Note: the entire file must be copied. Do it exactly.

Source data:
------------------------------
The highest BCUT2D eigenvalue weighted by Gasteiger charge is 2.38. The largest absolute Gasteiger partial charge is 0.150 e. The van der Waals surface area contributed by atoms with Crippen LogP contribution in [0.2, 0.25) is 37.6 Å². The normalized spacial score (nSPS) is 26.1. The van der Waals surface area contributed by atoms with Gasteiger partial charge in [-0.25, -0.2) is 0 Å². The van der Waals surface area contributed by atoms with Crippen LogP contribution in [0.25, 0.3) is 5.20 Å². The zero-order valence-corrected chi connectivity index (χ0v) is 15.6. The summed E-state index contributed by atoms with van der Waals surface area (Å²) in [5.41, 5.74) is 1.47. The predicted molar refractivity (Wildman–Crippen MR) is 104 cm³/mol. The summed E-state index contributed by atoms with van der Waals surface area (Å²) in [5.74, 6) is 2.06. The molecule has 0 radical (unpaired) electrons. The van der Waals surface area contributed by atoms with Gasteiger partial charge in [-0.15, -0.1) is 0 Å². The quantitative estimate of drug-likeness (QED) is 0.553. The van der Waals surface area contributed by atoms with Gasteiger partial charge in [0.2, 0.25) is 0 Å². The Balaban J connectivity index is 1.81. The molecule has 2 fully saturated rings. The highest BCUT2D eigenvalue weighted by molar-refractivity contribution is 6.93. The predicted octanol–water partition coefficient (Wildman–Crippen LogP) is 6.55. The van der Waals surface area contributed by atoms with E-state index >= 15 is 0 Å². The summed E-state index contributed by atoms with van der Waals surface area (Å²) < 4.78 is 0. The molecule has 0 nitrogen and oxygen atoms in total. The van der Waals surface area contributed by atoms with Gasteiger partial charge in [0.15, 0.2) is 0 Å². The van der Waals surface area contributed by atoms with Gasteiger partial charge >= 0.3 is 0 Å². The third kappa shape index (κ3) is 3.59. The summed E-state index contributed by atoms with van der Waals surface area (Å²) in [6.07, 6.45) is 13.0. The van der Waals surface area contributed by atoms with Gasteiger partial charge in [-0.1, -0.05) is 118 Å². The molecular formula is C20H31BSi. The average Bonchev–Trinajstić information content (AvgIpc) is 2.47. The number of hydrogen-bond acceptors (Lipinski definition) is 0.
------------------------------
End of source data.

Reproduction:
The highest BCUT2D eigenvalue weighted by Gasteiger charge is 2.38. The largest absolute Gasteiger partial charge is 0.150 e. The van der Waals surface area contributed by atoms with Crippen LogP contribution in [0.2, 0.25) is 37.6 Å². The normalized spacial score (nSPS) is 26.1. The van der Waals surface area contributed by atoms with Gasteiger partial charge in [-0.25, -0.2) is 0 Å². The van der Waals surface area contributed by atoms with Crippen LogP contribution in [0.25, 0.3) is 5.20 Å². The zero-order valence-corrected chi connectivity index (χ0v) is 15.6. The summed E-state index contributed by atoms with van der Waals surface area (Å²) in [5.41, 5.74) is 1.47. The predicted molar refractivity (Wildman–Crippen MR) is 104 cm³/mol. The summed E-state index contributed by atoms with van der Waals surface area (Å²) in [5.74, 6) is 2.06. The molecule has 0 radical (unpaired) electrons. The van der Waals surface area contributed by atoms with Gasteiger partial charge in [-0.15, -0.1) is 0 Å². The quantitative estimate of drug-likeness (QED) is 0.553. The van der Waals surface area contributed by atoms with Gasteiger partial charge in [0.2, 0.25) is 0 Å². The Balaban J connectivity index is 1.81. The molecule has 2 fully saturated rings. The highest BCUT2D eigenvalue weighted by molar-refractivity contribution is 6.93. The predicted octanol–water partition coefficient (Wildman–Crippen LogP) is 6.55. The van der Waals surface area contributed by atoms with E-state index >= 15 is 0 Å². The summed E-state index contributed by atoms with van der Waals surface area (Å²) < 4.78 is 0. The molecule has 0 nitrogen and oxygen atoms in total. The van der Waals surface area contributed by atoms with Gasteiger partial charge in [0.15, 0.2) is 0 Å². The van der Waals surface area contributed by atoms with Gasteiger partial charge >= 0.3 is 0 Å². The third kappa shape index (κ3) is 3.59. The summed E-state index contributed by atoms with van der Waals surface area (Å²) in [6.07, 6.45) is 13.0. The van der Waals surface area contributed by atoms with Gasteiger partial charge in [-0.1, -0.05) is 118 Å². The molecular formula is C20H31BSi. The average Bonchev–Trinajstić information content (AvgIpc) is 2.47. The number of hydrogen-bond acceptors (Lipinski definition) is 0.